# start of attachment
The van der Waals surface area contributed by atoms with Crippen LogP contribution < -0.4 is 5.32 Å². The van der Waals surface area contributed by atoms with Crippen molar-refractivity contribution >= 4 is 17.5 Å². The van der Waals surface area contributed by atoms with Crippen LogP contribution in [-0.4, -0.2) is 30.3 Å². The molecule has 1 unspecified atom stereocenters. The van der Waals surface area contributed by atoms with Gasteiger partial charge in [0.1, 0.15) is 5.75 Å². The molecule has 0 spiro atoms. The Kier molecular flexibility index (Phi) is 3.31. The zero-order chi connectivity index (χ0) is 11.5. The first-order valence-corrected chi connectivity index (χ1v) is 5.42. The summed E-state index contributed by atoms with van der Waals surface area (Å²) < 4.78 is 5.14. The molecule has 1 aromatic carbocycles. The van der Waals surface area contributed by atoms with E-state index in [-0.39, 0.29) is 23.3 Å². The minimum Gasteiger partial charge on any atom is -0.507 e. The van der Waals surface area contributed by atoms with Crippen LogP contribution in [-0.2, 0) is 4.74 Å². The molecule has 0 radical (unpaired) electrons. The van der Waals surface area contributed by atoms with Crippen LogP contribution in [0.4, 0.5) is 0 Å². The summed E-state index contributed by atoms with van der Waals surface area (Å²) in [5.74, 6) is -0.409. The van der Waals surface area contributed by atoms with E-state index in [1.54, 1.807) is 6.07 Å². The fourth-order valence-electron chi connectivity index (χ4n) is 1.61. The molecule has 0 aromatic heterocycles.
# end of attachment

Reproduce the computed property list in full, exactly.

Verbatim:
The van der Waals surface area contributed by atoms with Crippen LogP contribution < -0.4 is 5.32 Å². The van der Waals surface area contributed by atoms with Crippen molar-refractivity contribution >= 4 is 17.5 Å². The van der Waals surface area contributed by atoms with Crippen LogP contribution in [-0.4, -0.2) is 30.3 Å². The molecule has 1 unspecified atom stereocenters. The van der Waals surface area contributed by atoms with Gasteiger partial charge in [0.1, 0.15) is 5.75 Å². The molecule has 0 spiro atoms. The Kier molecular flexibility index (Phi) is 3.31. The zero-order chi connectivity index (χ0) is 11.5. The first-order valence-corrected chi connectivity index (χ1v) is 5.42. The summed E-state index contributed by atoms with van der Waals surface area (Å²) < 4.78 is 5.14. The molecule has 1 aromatic carbocycles. The van der Waals surface area contributed by atoms with E-state index in [-0.39, 0.29) is 23.3 Å². The minimum Gasteiger partial charge on any atom is -0.507 e. The van der Waals surface area contributed by atoms with Crippen LogP contribution in [-0.2, 0) is 4.74 Å². The molecule has 0 radical (unpaired) electrons. The van der Waals surface area contributed by atoms with Crippen LogP contribution in [0.4, 0.5) is 0 Å². The summed E-state index contributed by atoms with van der Waals surface area (Å²) in [5.74, 6) is -0.409. The van der Waals surface area contributed by atoms with E-state index in [1.54, 1.807) is 6.07 Å². The fourth-order valence-electron chi connectivity index (χ4n) is 1.61. The molecule has 0 aromatic heterocycles.